Table 1. Genome-Wide Studies using the zebrafish model to validate the causality of candidate genes.
Other studies did not use the zebrafish to validate their candidate genes, however, independent follow-up studies could confirm the disease-causing potential of some of them. For example, two independent GWA studies on DCM and heart failure identified SNPs near the HSPB7 (Heat Shock Protein Family B Member 7) gene to be associated with the disease (74, 77). Three years later, Rosenfeld et al. could confirm the requirement of HSPB7 in heart function and structure by MO-based knockdown experiments. HSPB7 depletion led to impaired cardiac morphogenesis due to defects in ventricular size, but also due to an early block of heart tube formation (75). By using a TALEN-mediated knockout of HSPB7, the same group recently showed that loss of HSPB7 increases the susceptibility of adult mutant zebrafish for cardiomyopathy due to impaired protein homeostasis serving as another proof of the initial GWAS findings (76). In addition, this zebrafish study and most of the above mentioned, are not only validating candidate genes from GWA studies, they also allow a more detailed investigation of the underlying pathomechanisms and help to identify novel disease-associated pathways and protein networks.
Conclusion and Future Perspectives
The zebrafish has a variety of advantages to be combined with GWAS. Zebrafish are easy to keep, to handle and to image, show many physiological and genetic similarities to humans and are highly suitable for genetic manipulations. These features help to establish valid disease models and allow a plethora of follow-up studies.
Due to obvious differences in morphology and living environment, it should be clear that a simple translation of findings from the zebrafish system to humans is not always possible. In addition, the probably biggest difference and, also peculiarity of the zebrafish heart compared to mammals is the ability to regenerate injury (89). This may result in drawbacks and limitations when comparing pathomechanisms in fish and humans, but also makes the zebrafish a highly interesting model to study the underlying mechanisms of regeneration (90, 91). It is important to mention that a disease-association of a particular gene that cannot be confirmed in zebrafish doesn't necessarily mean that it is not causative for the phenotype. Mechanisms like intrinsic repair processes or genetic compensation may hide a causative effect of a gene mutation. In such situations, other experimental models, like rodents or patient-derived iPSC (induced pluripotent stem cells) might lead to clearer results (92, 93). Nevertheless, all mentioned benefits make the zebrafish a valid and highly suitable model to investigate cardiovascular pathologies and to prove findings from GWAS. Many SNPs identified in GWA studies are located in non-coding regions of the genome and might affect for example enhancer or repressor binding, microRNA binding sites or chromatin structure. Also for these kinds of mutations, the zebrafish system can help to identify their in vivo relevance, biological role and the underlying pathomechanisms. Madelaine et al. (94), for example, could very recently confirm human disease-associated SNPs in CNEs (conserved non-exonic elements) by using CRISPR/Cas9-mediated deletion of the respective non-coding locus (94).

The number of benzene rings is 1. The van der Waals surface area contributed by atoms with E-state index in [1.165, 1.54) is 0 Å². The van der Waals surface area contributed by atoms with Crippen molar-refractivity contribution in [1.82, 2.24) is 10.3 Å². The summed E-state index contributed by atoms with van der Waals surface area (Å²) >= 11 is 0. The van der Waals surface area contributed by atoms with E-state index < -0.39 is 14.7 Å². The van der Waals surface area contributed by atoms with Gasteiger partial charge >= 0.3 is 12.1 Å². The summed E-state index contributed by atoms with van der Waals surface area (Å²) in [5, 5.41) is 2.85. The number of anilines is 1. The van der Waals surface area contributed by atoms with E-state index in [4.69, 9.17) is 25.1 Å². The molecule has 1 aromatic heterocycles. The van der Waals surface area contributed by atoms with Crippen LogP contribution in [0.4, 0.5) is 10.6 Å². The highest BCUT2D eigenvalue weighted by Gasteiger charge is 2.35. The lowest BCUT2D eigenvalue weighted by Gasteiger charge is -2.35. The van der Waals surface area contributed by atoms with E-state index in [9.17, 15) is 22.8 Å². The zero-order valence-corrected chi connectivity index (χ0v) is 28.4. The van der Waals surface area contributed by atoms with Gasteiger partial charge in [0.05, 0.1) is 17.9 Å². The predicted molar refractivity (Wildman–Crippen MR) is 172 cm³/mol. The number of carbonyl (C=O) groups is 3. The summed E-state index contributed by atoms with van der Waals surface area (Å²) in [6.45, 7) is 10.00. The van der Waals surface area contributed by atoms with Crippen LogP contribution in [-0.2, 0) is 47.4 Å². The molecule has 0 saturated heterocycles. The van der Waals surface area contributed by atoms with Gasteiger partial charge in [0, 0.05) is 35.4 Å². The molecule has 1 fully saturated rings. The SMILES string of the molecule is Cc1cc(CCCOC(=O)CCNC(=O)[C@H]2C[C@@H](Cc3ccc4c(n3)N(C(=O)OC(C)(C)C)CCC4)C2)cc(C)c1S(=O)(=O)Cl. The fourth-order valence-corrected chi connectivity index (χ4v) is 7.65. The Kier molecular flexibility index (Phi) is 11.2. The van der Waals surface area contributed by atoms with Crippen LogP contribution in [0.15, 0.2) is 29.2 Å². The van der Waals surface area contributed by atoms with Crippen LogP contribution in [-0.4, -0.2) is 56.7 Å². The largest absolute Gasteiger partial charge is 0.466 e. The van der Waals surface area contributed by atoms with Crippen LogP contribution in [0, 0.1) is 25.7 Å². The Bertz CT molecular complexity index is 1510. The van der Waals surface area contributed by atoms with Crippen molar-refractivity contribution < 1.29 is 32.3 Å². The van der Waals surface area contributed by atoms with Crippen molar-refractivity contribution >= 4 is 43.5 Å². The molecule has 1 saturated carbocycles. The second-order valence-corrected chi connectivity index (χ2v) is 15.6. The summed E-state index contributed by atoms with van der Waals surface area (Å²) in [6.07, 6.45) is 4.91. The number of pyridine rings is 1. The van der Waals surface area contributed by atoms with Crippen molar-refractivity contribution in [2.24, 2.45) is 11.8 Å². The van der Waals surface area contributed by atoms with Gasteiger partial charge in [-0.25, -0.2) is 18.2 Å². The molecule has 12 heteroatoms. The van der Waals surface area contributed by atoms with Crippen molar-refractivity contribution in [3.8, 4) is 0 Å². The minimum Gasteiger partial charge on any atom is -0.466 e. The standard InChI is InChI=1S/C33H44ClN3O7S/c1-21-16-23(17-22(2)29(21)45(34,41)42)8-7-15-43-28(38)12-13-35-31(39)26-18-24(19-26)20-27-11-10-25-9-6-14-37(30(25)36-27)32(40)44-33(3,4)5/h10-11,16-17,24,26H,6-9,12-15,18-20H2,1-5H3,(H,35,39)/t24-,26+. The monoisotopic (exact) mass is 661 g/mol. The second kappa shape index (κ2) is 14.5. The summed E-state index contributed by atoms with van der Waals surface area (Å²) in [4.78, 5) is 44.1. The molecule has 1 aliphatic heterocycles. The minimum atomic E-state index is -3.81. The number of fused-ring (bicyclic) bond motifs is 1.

We are sure that the fruitful synergism between GWAS and zebrafish in cardiac research will expand in the future and will lead to the identification of novel disease-causing genes and variants and help to screen for possible therapeutic strategies.
CP, FD, D-DP, WR, and SJ contributed substantially to the conception, drafting, and revision of the manuscript and approved the final version.
We thank for financial support from the Deutsche Forschungsgemeinschaft (DFG) RO2173/5-1 (WR) and JU2859/2-1 (SJ), the German Federal Ministry of Education and Research (BMBF) (e:Med-SYMBOL-HF grant #01ZX1407A) (SJ) and the Ministerium für Wissenschaft, Forschung und Kunst Baden-Württemberg (MWK) Juniorprofessurenprogramm (SJ).
Conflict of Interest Statement
The authors declare that the research was conducted in the absence of any commercial or financial relationships that could be construed as a potential conflict of interest.
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Keywords: genome-wide association study, zebrafish, functional genomics, CRISPR/Cas9, heart disease
Citation: Paone C, Diofano F, Park D-D, Rottbauer W and Just S (2018) Genetics of Cardiovascular Disease: Fishing for Causality. Front. Cardiovasc. Med. 5:60. doi: 10.3389/fcvm.2018.00060
Received: 21 February 2018; Accepted: 15 May 2018;
Published: 01 June 2018.
Edited by:Tanja Zeller, Universität Hamburg, Germany
Reviewed by:Krishan Kumar Vishnolia, Universität zu Lübeck, Germany
Till Joscha Demal, University Heart Center Hamburg GmbH, Germany
Copyright © 2018 Paone, Diofano, Park, Rottbauer and Just. This is an open-access article distributed under the terms of the Creative Commons Attribution License (CC BY). The use, distribution or reproduction in other forums is permitted, provided the original author(s) and the copyright owner are credited and that the original publication in this journal is cited, in accordance with accepted academic practice. No use, distribution or reproduction is permitted which does not comply with these terms.
*Correspondence: Steffen Just, firstname.lastname@example.org